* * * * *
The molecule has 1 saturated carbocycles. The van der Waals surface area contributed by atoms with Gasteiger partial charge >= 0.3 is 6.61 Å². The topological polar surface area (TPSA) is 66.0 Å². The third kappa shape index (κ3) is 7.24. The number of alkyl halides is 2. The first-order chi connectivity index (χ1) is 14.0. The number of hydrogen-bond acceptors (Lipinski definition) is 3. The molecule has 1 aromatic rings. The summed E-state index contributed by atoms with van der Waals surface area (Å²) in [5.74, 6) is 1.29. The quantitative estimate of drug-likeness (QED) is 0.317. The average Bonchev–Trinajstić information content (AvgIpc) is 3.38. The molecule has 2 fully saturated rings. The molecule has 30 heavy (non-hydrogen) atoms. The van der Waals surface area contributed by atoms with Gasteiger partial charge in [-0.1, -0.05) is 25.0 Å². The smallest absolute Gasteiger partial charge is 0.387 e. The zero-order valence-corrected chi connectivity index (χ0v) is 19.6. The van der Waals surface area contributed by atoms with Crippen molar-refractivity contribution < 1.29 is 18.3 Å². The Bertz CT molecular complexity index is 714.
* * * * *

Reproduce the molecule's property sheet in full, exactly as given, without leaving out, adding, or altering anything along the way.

The molecule has 1 saturated carbocycles. The van der Waals surface area contributed by atoms with Gasteiger partial charge >= 0.3 is 6.61 Å². The topological polar surface area (TPSA) is 66.0 Å². The third kappa shape index (κ3) is 7.24. The number of alkyl halides is 2. The first-order chi connectivity index (χ1) is 14.0. The number of hydrogen-bond acceptors (Lipinski definition) is 3. The molecule has 1 aromatic rings. The summed E-state index contributed by atoms with van der Waals surface area (Å²) in [5.74, 6) is 1.29. The quantitative estimate of drug-likeness (QED) is 0.317. The average Bonchev–Trinajstić information content (AvgIpc) is 3.38. The molecule has 2 fully saturated rings. The molecule has 30 heavy (non-hydrogen) atoms. The van der Waals surface area contributed by atoms with Gasteiger partial charge in [-0.1, -0.05) is 25.0 Å². The smallest absolute Gasteiger partial charge is 0.387 e. The zero-order valence-corrected chi connectivity index (χ0v) is 19.6. The van der Waals surface area contributed by atoms with Crippen molar-refractivity contribution < 1.29 is 18.3 Å². The Bertz CT molecular complexity index is 714.